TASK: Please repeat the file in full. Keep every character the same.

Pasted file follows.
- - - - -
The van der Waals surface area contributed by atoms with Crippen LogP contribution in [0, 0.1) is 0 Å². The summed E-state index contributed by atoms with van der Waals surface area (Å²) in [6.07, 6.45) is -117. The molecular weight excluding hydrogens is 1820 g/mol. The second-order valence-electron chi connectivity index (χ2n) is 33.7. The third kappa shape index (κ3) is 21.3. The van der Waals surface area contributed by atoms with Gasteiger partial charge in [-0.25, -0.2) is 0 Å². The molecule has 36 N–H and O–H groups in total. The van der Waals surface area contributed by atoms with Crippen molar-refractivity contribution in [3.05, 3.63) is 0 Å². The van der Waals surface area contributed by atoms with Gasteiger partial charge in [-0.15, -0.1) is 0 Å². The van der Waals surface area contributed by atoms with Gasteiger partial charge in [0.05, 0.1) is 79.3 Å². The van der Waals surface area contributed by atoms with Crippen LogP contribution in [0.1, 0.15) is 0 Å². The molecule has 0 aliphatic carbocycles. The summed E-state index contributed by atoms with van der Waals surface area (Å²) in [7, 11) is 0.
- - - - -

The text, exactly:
The van der Waals surface area contributed by atoms with Crippen LogP contribution in [0, 0.1) is 0 Å². The summed E-state index contributed by atoms with van der Waals surface area (Å²) in [6.07, 6.45) is -117. The molecular weight excluding hydrogens is 1820 g/mol. The second-order valence-electron chi connectivity index (χ2n) is 33.7. The third kappa shape index (κ3) is 21.3. The van der Waals surface area contributed by atoms with Gasteiger partial charge in [-0.25, -0.2) is 0 Å². The molecule has 36 N–H and O–H groups in total. The van der Waals surface area contributed by atoms with Crippen molar-refractivity contribution in [3.05, 3.63) is 0 Å². The van der Waals surface area contributed by atoms with Gasteiger partial charge in [-0.15, -0.1) is 0 Å². The van der Waals surface area contributed by atoms with Gasteiger partial charge in [0.05, 0.1) is 79.3 Å². The van der Waals surface area contributed by atoms with Crippen LogP contribution in [0.1, 0.15) is 0 Å². The molecule has 0 aliphatic carbocycles. The summed E-state index contributed by atoms with van der Waals surface area (Å²) in [7, 11) is 0.